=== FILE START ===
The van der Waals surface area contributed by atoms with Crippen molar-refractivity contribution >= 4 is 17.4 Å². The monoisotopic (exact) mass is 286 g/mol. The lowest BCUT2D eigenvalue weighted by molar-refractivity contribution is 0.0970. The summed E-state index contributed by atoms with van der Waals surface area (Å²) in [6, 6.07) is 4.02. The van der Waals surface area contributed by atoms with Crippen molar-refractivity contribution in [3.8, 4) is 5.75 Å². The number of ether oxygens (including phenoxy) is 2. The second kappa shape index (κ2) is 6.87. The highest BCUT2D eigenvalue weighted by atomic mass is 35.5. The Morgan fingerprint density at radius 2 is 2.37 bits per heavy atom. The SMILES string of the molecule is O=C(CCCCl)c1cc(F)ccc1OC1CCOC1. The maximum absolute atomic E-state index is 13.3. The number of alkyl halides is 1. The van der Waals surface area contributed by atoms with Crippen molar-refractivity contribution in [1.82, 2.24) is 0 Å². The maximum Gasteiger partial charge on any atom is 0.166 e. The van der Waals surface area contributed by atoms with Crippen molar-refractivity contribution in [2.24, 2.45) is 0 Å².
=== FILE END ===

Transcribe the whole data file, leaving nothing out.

The van der Waals surface area contributed by atoms with Crippen molar-refractivity contribution >= 4 is 17.4 Å². The monoisotopic (exact) mass is 286 g/mol. The lowest BCUT2D eigenvalue weighted by molar-refractivity contribution is 0.0970. The summed E-state index contributed by atoms with van der Waals surface area (Å²) in [6, 6.07) is 4.02. The van der Waals surface area contributed by atoms with Crippen molar-refractivity contribution in [3.8, 4) is 5.75 Å². The number of ether oxygens (including phenoxy) is 2. The second kappa shape index (κ2) is 6.87. The highest BCUT2D eigenvalue weighted by atomic mass is 35.5. The Morgan fingerprint density at radius 2 is 2.37 bits per heavy atom. The SMILES string of the molecule is O=C(CCCCl)c1cc(F)ccc1OC1CCOC1. The maximum absolute atomic E-state index is 13.3. The number of alkyl halides is 1. The van der Waals surface area contributed by atoms with Crippen molar-refractivity contribution in [1.82, 2.24) is 0 Å². The maximum Gasteiger partial charge on any atom is 0.166 e. The van der Waals surface area contributed by atoms with Crippen molar-refractivity contribution in [2.24, 2.45) is 0 Å².